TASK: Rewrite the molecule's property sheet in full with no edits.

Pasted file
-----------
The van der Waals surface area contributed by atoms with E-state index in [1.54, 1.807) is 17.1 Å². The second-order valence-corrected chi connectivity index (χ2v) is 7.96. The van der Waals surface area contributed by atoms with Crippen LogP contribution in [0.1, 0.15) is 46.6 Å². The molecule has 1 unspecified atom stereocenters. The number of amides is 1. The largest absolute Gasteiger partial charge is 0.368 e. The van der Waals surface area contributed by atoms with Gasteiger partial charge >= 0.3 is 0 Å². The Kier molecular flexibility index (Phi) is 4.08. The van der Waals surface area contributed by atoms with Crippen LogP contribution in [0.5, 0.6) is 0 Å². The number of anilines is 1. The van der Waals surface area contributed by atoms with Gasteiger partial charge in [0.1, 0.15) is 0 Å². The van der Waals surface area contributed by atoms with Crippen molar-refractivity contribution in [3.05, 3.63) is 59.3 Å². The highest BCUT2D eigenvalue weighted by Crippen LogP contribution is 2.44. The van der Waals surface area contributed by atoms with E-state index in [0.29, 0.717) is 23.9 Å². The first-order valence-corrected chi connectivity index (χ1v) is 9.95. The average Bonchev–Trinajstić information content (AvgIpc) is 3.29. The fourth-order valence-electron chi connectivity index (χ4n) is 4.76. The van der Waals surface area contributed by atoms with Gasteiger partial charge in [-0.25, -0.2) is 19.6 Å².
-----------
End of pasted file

The van der Waals surface area contributed by atoms with E-state index in [1.54, 1.807) is 17.1 Å². The second-order valence-corrected chi connectivity index (χ2v) is 7.96. The van der Waals surface area contributed by atoms with Crippen LogP contribution in [0.1, 0.15) is 46.6 Å². The molecule has 1 unspecified atom stereocenters. The number of amides is 1. The largest absolute Gasteiger partial charge is 0.368 e. The van der Waals surface area contributed by atoms with Gasteiger partial charge >= 0.3 is 0 Å². The Kier molecular flexibility index (Phi) is 4.08. The van der Waals surface area contributed by atoms with Crippen LogP contribution in [0.5, 0.6) is 0 Å². The number of anilines is 1. The van der Waals surface area contributed by atoms with Gasteiger partial charge in [0.1, 0.15) is 0 Å². The van der Waals surface area contributed by atoms with Crippen molar-refractivity contribution in [3.05, 3.63) is 59.3 Å². The highest BCUT2D eigenvalue weighted by Crippen LogP contribution is 2.44. The van der Waals surface area contributed by atoms with E-state index in [0.29, 0.717) is 23.9 Å². The first-order valence-corrected chi connectivity index (χ1v) is 9.95. The average Bonchev–Trinajstić information content (AvgIpc) is 3.29. The fourth-order valence-electron chi connectivity index (χ4n) is 4.76. The van der Waals surface area contributed by atoms with Gasteiger partial charge in [-0.25, -0.2) is 19.6 Å².